New data field for invoice object

Derek Atkins warlord at MIT.EDU
Mon Oct 10 13:13:56 EDT 2011

John Ralls <jralls at> writes:

> Your ext2/ext3 example is a bit simplistic: Ext3 adds a single
> (optional) feature, journalling, which doesn't affect any of the other
> data structures. It just reads and writes a hidden file. No file, no
> journal, no problem (unless, of course, you need to recover from a
> crash ;-) ). Not the case here.

Well, in this case we're also adding an additional optional feature.  If
you don't use credit notes then you should still be able to use the

> What you're missing is that the boolean field that you propose to add
> is what distinguishes a credit notice from a regular invoice. If the
> db (or xml file) is opened by an older version of Gnucash, it won't be
> able to tell the difference, and will treat it as an invoice
> regardless. That would be bad, so it must be prevented.

I'm not missing that.  The point is that if the boolean field is false
then the data *is* exactly the same as it was before so it should be
completely readable (and writable) as it was before.  Only if there are
any credit notes at all should the database become inaccessible.

> The features table is an interesting idea, though it could get pretty
> cumbersome pretty quickly... and in this case it would have to do the
> same thing: Tell the user that he can't load his db, because it might
> have data that would corrupt his books in the older version.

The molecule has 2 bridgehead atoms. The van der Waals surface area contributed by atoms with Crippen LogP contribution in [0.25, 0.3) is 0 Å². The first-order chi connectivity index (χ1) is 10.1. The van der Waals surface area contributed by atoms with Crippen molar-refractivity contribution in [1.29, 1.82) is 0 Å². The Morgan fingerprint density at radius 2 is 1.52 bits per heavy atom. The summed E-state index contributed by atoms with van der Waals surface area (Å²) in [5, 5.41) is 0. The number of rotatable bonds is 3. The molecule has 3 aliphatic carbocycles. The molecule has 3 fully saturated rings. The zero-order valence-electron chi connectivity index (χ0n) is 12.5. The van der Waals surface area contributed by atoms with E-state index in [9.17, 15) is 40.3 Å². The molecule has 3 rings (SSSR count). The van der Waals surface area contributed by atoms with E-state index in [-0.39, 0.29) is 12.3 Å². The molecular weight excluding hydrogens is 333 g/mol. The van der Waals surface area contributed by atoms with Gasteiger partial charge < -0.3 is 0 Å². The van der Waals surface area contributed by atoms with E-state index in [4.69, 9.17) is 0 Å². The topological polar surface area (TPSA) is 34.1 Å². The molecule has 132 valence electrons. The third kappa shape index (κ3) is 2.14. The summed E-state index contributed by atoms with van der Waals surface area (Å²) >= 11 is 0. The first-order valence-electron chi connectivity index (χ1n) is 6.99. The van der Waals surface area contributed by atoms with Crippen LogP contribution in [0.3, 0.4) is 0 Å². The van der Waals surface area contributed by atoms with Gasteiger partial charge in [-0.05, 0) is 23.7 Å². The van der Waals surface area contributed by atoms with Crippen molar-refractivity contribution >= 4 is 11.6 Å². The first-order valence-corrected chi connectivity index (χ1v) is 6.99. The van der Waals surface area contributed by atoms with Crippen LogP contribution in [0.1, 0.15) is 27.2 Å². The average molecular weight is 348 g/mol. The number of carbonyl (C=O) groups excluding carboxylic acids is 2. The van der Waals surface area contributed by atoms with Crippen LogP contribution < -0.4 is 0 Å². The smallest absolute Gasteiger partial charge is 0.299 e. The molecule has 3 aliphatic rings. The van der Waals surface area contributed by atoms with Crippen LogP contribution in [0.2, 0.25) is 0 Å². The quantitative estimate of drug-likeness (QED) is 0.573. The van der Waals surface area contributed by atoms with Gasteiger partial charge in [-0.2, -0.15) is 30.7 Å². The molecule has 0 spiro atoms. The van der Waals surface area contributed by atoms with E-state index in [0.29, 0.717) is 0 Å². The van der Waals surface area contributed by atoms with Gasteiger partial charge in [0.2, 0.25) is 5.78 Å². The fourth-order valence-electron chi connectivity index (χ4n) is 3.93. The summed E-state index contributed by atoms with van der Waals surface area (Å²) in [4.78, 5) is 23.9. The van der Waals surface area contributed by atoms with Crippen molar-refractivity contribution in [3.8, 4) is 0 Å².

It might become a little cumbersome after a while, but it can always get
refreshed after some major database version upgrade.  But it's not the
same thing as you are proposing.  The point of my proposal is to allow
the newer database to continue to be used by an older version until the
new features of the newer version are actually used.  It would only tell
the user that the data can't be loaded *IFF* there are credit notes in
the database.  If there are no credit notes then the database should
still be usable.

>                In any
> case, it doesn't at present exist, so it would have to be
> introduced... and any version of Gnucash *before* that would still
> have to be prevented from loading the db, so that it doesn't corrupt
> the book by misinterpreting credit notes as invoices. Fortunately,
> *that* code is already in Gnucash 2.4. There's still the problem of
> loading an XML file with credit notes into 2.4.6 or earlier, since the
> XML backend didn't have versioning and blocking until Alex added it in
> 2.4.7.

I agree that it doesn't exist, but it can be added to 2.4.8.  And we can
upgrade the database version number so that 2.4.7 and earlier would fail
to load it.

What Alex added IIRC was code to make the load error clearer to the
user.  The XML backend would ALWAYS panic if it found an unknown XML
tag.  Go ahead and try it yourself, add a random unknown tag to an XML
data type and see what happens when you try to load it.  You should get
a parsing error and gnucash will fail to load the file.  It just wasn't
very user-friendly in how it did it.

> Regards,
> John Ralls


       Derek Atkins, SB '93 MIT EE, SM '95 MIT Media Laboratory
       Member, MIT Student Information Processing Board  (SIPB)
       URL:    PP-ASEL-IA     N1NWH
       warlord at MIT.EDU                        PGP key available

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